I touched my oyster card on the reader and was annoyed to find it needed topping up. To avoid shuffling across the ticket hall with all my bags, I tucked them to one side and darted over to the ticket machines less than ten meters away.
The train station was empty but for the man who sells sweets and things dealing with four enormous piles of newspaper and another chap updating his oyster.
Predictably, just as I'd started the process of topping up, a bored LU staff member appeared to tell me that my "unattended" suitcase was a trip hazard and that it was my responsibility to keep it with me at all times. "But it's tucked right up against the wall." I said. "It's still a trip hazard." "It would be more of a trip hazard if I had it with me at the ticket machines... And besides, this place is empty." "If someone trips on it," he said, "it's me they'd blame, not you." "Plainly that isn't the case" I replied. Forgetting in my anger to make some kind of pun about suitcases.
By the time I'd huffed and puffed and stomped over to retrieve the offensive suitcase - pretending to be slightly disabled to make the nasty LU man feel guilty - my Oyster purchase had been cancelled and I had to begin the process of topping up again.
To add insult to injury, as I went down the escalator, listening to my tube train roaring out of the platform, the station staff alternated their two prerecorded customer announcements reminding us that "unattended luggage is dangerous and may be taken away and destroyed." The announcements were played on a loop - probably 20 times. Ridiculously unneccessary - and rather incendiary.
I arrived in King's Cross with minutes to spare, and there was a second panic as I realised I didn't have my ticket collection details with me. I had to wake up Nathan back at home to access my emails.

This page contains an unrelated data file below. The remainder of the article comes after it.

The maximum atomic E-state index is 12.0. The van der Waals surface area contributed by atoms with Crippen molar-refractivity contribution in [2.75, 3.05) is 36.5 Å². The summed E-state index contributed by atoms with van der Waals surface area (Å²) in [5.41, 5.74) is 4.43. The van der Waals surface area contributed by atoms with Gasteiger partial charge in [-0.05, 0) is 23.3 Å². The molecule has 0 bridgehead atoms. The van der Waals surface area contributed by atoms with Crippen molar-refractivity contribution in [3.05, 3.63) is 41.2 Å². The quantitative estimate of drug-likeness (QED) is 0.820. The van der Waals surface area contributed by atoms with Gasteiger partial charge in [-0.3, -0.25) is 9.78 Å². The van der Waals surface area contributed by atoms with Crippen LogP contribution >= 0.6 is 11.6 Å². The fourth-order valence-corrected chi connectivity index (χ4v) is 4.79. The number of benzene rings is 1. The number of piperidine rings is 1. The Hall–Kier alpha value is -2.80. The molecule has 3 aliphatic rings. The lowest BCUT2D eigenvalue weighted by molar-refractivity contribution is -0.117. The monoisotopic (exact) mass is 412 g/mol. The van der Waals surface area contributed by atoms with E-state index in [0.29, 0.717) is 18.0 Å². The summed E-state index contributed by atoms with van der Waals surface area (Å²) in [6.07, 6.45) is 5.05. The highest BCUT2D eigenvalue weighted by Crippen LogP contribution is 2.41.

My relationship with Nathan is increasingly like an episode of the 1980s game show, Treasure Hunt. He's Kenneth in the studio. I'm Anneka Rice, rushing about in a day-glow jumpsuit trying to achieve the impossible with a smile on my face. When the shit hits the fan and I find myself running off in the wrong direction, I call him up, and he puts me back on track by solving a complicated clue. I'm trying to work out whether I can extend the metaphor to make Fiona Wincey Willis!
The first part of Ebor Vox has been cancelled. We were due to be performing my composition as part of a flotilla of 400 boats drifting along the River Ouse. Sadly the water level is so high that the boats won't fit under the bridges, and the currents are so strong that it would be like a cavalcade on speed. I had images of the choir's boat losing its moorings and smashing against the bridge with singers in posh frocks being catapulted into the water and carried off to the Humber Estuary. I guess as long as they keep singing, it'll be like the Diamond Jubilee all over again!
I arrived in York at 10 and immediately went into preparations for an alternative performance of the composition in York Minster gardens rather than from a boat on the Ouse. The weather was fabulous, and the sun has shone all day. York, however, remains badly flooded.
We did a little ad hoc performance of the piece, flash mob style, with singers appearing from within the audience. I conducted with pride. There are sequences in the song about the Minster "standing proud and tall," and there we were in its shadow, underneath a cornflower blue sky. It was a wonderfully relaxing and inspiring moment.
After the performance the choirs disappeared around York to do miniature flash mob performances in cafes and parks, museums and markets. There was a real buzz in the air all day. We even managed to gate crash the Church of England synod at York University, perhaps slightly controversially with an all female choir! It was nice to pay a fleeting visit to the campus and watch the enormous carp floating around the lake next to Vanbrugh Paradise. It was less nice to be handed a flier by a gentleman from the society for the protection of unborn children. I don't know whether I was more appalled by the concept of the society or the fact that a MAN was handing out fliers for it.
We're going to drive out to Pickering tonight to see the moors whilst there's still some sunshine.
Pepys took Elizabeth by boat to Westminster on 7th July 1662 so that she could visit her parents. Unsurprisingly he didn't accompany her to their house, but waited in Westminster hall instead. I say unsurprisingly, because, I think, in the whole 9 1/2 years of diary, there is but one reference to Pepys visiting his in laws. He obviously thought they were French and below him!